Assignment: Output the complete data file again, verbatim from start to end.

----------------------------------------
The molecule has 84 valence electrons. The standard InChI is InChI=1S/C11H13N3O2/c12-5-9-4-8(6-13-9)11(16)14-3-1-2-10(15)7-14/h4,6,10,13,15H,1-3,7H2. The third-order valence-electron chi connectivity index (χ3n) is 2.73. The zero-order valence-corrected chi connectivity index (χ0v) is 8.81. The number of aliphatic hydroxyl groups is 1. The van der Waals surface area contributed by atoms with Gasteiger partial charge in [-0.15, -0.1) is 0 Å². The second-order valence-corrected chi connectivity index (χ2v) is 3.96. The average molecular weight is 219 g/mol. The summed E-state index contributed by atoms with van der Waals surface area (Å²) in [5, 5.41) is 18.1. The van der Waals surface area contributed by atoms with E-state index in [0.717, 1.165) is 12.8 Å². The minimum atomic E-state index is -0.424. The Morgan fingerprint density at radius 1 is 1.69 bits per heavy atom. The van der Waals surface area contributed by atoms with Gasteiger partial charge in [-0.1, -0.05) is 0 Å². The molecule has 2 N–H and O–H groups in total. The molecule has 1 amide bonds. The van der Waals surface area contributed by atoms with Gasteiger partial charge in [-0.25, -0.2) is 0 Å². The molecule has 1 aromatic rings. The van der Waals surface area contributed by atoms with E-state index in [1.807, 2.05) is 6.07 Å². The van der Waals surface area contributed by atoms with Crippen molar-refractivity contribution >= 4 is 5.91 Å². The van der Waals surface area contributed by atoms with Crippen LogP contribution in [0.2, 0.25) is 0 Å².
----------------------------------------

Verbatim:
The molecule has 84 valence electrons. The standard InChI is InChI=1S/C11H13N3O2/c12-5-9-4-8(6-13-9)11(16)14-3-1-2-10(15)7-14/h4,6,10,13,15H,1-3,7H2. The third-order valence-electron chi connectivity index (χ3n) is 2.73. The zero-order valence-corrected chi connectivity index (χ0v) is 8.81. The number of aliphatic hydroxyl groups is 1. The van der Waals surface area contributed by atoms with Gasteiger partial charge in [-0.15, -0.1) is 0 Å². The second-order valence-corrected chi connectivity index (χ2v) is 3.96. The average molecular weight is 219 g/mol. The summed E-state index contributed by atoms with van der Waals surface area (Å²) in [5, 5.41) is 18.1. The van der Waals surface area contributed by atoms with E-state index in [0.717, 1.165) is 12.8 Å². The minimum atomic E-state index is -0.424. The Morgan fingerprint density at radius 1 is 1.69 bits per heavy atom. The van der Waals surface area contributed by atoms with Gasteiger partial charge in [-0.1, -0.05) is 0 Å². The molecule has 2 N–H and O–H groups in total. The molecule has 1 amide bonds. The van der Waals surface area contributed by atoms with Gasteiger partial charge in [-0.25, -0.2) is 0 Å². The molecule has 1 aromatic rings. The van der Waals surface area contributed by atoms with E-state index in [1.807, 2.05) is 6.07 Å². The van der Waals surface area contributed by atoms with Crippen molar-refractivity contribution >= 4 is 5.91 Å². The van der Waals surface area contributed by atoms with Crippen LogP contribution in [0.2, 0.25) is 0 Å².